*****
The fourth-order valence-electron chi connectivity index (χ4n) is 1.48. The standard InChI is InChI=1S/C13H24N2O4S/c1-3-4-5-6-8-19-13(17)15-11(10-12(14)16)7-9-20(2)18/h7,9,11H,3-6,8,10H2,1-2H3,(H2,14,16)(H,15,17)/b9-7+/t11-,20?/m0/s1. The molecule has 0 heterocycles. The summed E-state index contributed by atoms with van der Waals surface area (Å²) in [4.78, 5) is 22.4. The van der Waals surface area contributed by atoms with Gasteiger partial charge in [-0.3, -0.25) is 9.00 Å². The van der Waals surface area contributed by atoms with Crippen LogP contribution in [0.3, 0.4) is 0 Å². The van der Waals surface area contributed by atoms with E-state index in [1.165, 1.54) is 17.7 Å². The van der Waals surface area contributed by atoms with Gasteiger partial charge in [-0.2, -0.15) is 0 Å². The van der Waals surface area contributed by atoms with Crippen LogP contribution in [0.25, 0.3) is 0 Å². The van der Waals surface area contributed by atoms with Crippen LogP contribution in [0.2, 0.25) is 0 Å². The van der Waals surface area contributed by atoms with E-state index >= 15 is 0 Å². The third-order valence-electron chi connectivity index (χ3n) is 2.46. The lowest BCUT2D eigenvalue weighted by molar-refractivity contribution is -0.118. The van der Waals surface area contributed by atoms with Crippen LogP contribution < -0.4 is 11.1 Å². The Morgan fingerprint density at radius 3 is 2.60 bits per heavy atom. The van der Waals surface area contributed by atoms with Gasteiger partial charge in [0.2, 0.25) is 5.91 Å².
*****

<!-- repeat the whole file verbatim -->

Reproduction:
The fourth-order valence-electron chi connectivity index (χ4n) is 1.48. The standard InChI is InChI=1S/C13H24N2O4S/c1-3-4-5-6-8-19-13(17)15-11(10-12(14)16)7-9-20(2)18/h7,9,11H,3-6,8,10H2,1-2H3,(H2,14,16)(H,15,17)/b9-7+/t11-,20?/m0/s1. The molecule has 0 heterocycles. The summed E-state index contributed by atoms with van der Waals surface area (Å²) in [4.78, 5) is 22.4. The van der Waals surface area contributed by atoms with Gasteiger partial charge in [-0.3, -0.25) is 9.00 Å². The van der Waals surface area contributed by atoms with Crippen LogP contribution in [0.3, 0.4) is 0 Å². The van der Waals surface area contributed by atoms with E-state index in [1.165, 1.54) is 17.7 Å². The van der Waals surface area contributed by atoms with Gasteiger partial charge in [-0.2, -0.15) is 0 Å². The van der Waals surface area contributed by atoms with Crippen LogP contribution in [0.25, 0.3) is 0 Å². The van der Waals surface area contributed by atoms with Crippen LogP contribution in [0.2, 0.25) is 0 Å². The van der Waals surface area contributed by atoms with E-state index >= 15 is 0 Å². The third-order valence-electron chi connectivity index (χ3n) is 2.46. The lowest BCUT2D eigenvalue weighted by molar-refractivity contribution is -0.118. The van der Waals surface area contributed by atoms with Crippen LogP contribution < -0.4 is 11.1 Å². The Morgan fingerprint density at radius 3 is 2.60 bits per heavy atom. The van der Waals surface area contributed by atoms with Gasteiger partial charge in [0.2, 0.25) is 5.91 Å².